Tag Archives: Architecture

The opera house as architectural space

While the term “opera house”, as a designation of a specific architecturally and institutionally consolidated venue for musical theater works, differs in content rather strictly from the genre-oriented term “opera”–both terms, at least in the European and American language areas, have been closely linked. Part of this is due to an overlap in everyday language and administrative terms where the word “opera” has been used in the official naming of musical theater institutions since the 19th century. Even today, terms such as “state opera”, “state theater”, “music theater”, and “opera” indicate the complex history of the opera house and its relationship to theater construction, urban planning, the opera genre, music theater composition, and the direction of state and city institutions.

Conversely, a convergence of the two terms can also be seen in the social and cultural science-oriented historiography of musical theater, which subsumes under opera not only aspects of composition history but also the institutional and architectural developments of opera houses. This is first and foremost due to the epoch-changing and distinctive social contours of the opera as a courtly or bourgeois institution, whose practical norms and aesthetic innovations can be linked to the architecturally fixed spatial layout of opera houses.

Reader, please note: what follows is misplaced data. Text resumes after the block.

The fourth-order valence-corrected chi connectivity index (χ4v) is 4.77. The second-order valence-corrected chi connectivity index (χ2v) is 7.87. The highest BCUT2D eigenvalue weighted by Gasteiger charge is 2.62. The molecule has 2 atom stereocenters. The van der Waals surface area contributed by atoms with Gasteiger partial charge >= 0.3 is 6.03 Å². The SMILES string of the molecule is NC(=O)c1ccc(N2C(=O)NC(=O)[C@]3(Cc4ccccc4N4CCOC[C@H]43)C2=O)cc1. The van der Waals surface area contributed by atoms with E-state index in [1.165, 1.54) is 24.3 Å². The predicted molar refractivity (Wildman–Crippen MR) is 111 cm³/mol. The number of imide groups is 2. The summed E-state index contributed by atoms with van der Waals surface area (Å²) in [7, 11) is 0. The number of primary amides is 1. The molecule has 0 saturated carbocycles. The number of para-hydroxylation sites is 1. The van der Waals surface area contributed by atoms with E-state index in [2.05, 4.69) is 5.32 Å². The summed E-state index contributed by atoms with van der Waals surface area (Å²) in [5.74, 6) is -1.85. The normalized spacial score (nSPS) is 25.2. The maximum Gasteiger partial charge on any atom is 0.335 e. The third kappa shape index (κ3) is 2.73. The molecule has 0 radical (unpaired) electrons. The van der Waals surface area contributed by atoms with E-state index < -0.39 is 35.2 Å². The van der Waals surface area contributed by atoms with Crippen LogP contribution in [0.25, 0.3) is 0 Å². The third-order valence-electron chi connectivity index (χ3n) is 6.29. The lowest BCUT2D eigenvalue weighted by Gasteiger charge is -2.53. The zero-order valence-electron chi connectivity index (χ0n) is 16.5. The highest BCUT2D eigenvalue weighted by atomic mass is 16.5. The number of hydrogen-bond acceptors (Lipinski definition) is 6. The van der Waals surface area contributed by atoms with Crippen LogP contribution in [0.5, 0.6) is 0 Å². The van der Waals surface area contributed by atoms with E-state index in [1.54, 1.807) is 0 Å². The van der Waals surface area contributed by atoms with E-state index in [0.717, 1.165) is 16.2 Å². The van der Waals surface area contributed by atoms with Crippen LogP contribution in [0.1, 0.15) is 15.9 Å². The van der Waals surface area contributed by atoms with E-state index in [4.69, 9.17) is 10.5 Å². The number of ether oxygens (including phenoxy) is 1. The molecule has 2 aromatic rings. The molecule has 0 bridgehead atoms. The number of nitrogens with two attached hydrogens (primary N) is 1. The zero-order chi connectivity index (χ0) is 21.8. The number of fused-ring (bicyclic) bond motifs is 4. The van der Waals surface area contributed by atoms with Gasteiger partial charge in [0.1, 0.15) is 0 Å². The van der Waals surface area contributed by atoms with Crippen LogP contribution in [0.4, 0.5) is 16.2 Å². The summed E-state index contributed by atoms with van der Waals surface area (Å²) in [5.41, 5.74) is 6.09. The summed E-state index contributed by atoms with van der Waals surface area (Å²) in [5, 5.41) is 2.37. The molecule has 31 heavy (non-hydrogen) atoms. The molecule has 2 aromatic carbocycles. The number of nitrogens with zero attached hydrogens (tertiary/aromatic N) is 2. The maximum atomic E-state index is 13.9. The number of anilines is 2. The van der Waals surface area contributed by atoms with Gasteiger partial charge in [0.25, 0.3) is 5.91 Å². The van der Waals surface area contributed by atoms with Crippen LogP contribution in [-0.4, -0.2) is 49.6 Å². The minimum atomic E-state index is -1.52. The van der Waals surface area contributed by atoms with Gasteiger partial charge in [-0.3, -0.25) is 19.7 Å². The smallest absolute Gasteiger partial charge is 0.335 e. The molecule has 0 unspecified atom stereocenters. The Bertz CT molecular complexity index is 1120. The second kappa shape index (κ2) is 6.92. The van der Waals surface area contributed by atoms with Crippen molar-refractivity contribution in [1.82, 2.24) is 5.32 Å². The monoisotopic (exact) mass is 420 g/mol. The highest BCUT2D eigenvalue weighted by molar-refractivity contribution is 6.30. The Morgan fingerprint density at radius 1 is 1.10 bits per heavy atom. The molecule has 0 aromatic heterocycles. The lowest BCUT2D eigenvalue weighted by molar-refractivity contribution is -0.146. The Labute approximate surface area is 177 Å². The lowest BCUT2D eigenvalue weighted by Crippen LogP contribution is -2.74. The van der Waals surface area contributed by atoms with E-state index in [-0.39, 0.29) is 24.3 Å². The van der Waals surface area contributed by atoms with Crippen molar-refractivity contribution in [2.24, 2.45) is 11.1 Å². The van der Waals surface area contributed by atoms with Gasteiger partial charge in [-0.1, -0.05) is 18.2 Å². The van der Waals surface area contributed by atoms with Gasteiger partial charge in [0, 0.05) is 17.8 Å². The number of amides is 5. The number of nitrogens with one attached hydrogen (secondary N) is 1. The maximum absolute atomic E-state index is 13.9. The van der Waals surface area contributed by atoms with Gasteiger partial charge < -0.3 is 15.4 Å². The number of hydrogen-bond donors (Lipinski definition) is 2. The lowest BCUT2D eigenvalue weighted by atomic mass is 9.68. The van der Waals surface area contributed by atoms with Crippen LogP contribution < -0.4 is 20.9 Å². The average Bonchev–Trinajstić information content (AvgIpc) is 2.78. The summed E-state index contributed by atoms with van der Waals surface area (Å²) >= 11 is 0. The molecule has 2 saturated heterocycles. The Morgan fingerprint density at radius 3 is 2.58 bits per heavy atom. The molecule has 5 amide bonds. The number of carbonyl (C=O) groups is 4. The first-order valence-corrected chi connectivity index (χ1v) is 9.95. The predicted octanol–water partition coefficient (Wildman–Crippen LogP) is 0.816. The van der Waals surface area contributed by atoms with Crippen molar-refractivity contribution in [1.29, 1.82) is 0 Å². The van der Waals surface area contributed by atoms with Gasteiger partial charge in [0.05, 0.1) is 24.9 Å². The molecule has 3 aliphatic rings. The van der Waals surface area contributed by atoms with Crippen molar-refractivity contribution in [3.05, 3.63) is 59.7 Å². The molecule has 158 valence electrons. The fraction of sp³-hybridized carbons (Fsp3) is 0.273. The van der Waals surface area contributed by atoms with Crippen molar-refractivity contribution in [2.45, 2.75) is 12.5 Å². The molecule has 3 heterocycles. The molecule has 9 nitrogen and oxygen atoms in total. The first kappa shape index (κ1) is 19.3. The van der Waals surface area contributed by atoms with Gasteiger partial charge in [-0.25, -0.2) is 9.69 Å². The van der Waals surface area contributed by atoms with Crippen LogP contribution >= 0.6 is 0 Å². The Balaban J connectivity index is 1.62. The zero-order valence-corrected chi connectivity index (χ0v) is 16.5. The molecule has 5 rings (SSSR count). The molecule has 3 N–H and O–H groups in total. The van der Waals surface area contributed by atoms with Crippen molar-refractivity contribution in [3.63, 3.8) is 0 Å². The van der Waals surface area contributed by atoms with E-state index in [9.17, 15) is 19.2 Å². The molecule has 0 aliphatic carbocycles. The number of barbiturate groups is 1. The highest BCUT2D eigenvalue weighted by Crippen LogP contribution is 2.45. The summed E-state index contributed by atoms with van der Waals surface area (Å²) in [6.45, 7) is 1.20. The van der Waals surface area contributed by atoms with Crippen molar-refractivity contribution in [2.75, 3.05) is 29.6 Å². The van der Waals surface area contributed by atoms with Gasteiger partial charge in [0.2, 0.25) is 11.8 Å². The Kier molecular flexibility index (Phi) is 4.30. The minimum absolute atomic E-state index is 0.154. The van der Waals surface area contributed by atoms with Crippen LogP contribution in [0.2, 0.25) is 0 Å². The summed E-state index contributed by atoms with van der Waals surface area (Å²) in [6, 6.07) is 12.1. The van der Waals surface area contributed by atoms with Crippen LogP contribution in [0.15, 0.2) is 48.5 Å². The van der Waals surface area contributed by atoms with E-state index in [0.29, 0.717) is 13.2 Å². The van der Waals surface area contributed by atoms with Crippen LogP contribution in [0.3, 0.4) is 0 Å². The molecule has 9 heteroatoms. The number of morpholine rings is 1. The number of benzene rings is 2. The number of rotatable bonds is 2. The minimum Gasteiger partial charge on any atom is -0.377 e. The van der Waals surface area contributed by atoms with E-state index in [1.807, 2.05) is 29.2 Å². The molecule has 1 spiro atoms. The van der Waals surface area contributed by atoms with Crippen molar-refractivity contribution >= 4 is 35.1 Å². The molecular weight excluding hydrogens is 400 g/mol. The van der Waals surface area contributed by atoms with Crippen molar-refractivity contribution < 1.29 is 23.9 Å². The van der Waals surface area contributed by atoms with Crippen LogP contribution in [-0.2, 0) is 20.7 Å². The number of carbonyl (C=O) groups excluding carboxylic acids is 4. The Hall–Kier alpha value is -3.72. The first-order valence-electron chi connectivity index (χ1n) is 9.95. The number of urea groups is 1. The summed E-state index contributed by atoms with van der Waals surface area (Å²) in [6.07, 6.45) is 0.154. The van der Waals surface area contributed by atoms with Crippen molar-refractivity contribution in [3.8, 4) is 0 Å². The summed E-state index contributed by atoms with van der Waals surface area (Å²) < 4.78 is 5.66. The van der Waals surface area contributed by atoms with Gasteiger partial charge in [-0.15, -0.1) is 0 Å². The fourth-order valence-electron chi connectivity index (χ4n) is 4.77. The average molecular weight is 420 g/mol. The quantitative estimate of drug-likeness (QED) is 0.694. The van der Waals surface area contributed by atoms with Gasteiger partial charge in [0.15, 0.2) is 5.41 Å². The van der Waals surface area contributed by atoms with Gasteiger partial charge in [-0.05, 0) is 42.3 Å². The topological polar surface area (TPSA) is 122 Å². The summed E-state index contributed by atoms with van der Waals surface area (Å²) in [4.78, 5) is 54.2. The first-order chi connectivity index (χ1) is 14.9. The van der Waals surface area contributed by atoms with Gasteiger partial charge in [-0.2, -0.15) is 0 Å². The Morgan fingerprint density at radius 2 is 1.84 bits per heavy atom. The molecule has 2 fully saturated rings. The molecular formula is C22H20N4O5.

Additionally, comprehensive aesthetic reconceptions of musical theater such as Richard Wagner’s Gesamtkunstwerk also represent important impulses for greater consideration of the opera house as an architectural space. While more recent scientific emphasis on the symbolism and practical theatrical relevance of opera house architecture can be explained via the turn to cultural studies and praxeology, the reorientation of popular opera, evident since the post-war period, was based on individual venues or with a strong concentration on opera as a spatially bound artistic practice due to the reconstruction of opera houses after World War II.

Read the entire article on the opera house as part of the brand new Free Article feature on MGG Online. New free articles will be updated regularly.

Below is a video on the architectural and cultural history of the Teatro alla Scala (pictured above), a well-known opera house in Milan, Italy. If you don’t speak Italian, turn on the captions function for an English translation.